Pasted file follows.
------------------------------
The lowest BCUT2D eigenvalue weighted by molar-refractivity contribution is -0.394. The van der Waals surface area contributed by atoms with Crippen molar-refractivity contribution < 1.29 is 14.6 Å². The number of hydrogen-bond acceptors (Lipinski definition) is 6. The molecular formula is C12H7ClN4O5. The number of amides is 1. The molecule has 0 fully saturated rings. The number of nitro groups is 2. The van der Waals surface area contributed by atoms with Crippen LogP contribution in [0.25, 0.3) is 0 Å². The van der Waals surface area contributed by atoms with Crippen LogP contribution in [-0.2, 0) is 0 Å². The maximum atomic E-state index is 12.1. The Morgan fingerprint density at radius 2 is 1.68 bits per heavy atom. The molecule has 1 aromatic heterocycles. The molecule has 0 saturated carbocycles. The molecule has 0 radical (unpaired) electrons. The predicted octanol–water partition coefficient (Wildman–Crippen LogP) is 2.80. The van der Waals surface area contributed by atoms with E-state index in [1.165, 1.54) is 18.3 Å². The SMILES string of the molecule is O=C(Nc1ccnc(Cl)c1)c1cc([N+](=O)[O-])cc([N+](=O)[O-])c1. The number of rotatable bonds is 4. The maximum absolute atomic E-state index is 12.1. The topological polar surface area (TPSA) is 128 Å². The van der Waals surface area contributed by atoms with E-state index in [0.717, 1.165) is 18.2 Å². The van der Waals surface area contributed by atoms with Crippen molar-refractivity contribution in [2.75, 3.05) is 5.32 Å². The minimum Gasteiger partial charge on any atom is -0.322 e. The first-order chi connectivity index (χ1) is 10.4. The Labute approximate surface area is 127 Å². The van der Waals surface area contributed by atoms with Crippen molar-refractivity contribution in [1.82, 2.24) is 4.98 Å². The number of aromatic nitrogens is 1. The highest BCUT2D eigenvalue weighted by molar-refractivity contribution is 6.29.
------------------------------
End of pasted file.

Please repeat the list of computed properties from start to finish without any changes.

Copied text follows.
The lowest BCUT2D eigenvalue weighted by molar-refractivity contribution is -0.394. The van der Waals surface area contributed by atoms with Crippen molar-refractivity contribution < 1.29 is 14.6 Å². The number of hydrogen-bond acceptors (Lipinski definition) is 6. The molecular formula is C12H7ClN4O5. The number of amides is 1. The molecule has 0 fully saturated rings. The number of nitro groups is 2. The van der Waals surface area contributed by atoms with Crippen LogP contribution in [0.25, 0.3) is 0 Å². The van der Waals surface area contributed by atoms with Crippen LogP contribution in [-0.2, 0) is 0 Å². The maximum atomic E-state index is 12.1. The Morgan fingerprint density at radius 2 is 1.68 bits per heavy atom. The molecule has 1 aromatic heterocycles. The molecule has 0 saturated carbocycles. The molecule has 0 radical (unpaired) electrons. The predicted octanol–water partition coefficient (Wildman–Crippen LogP) is 2.80. The van der Waals surface area contributed by atoms with E-state index in [1.165, 1.54) is 18.3 Å². The SMILES string of the molecule is O=C(Nc1ccnc(Cl)c1)c1cc([N+](=O)[O-])cc([N+](=O)[O-])c1. The number of rotatable bonds is 4. The maximum absolute atomic E-state index is 12.1. The topological polar surface area (TPSA) is 128 Å². The van der Waals surface area contributed by atoms with E-state index in [0.717, 1.165) is 18.2 Å². The van der Waals surface area contributed by atoms with Crippen molar-refractivity contribution in [2.75, 3.05) is 5.32 Å². The minimum Gasteiger partial charge on any atom is -0.322 e. The first-order chi connectivity index (χ1) is 10.4. The Labute approximate surface area is 127 Å². The van der Waals surface area contributed by atoms with Crippen molar-refractivity contribution in [1.82, 2.24) is 4.98 Å². The number of aromatic nitrogens is 1. The highest BCUT2D eigenvalue weighted by molar-refractivity contribution is 6.29.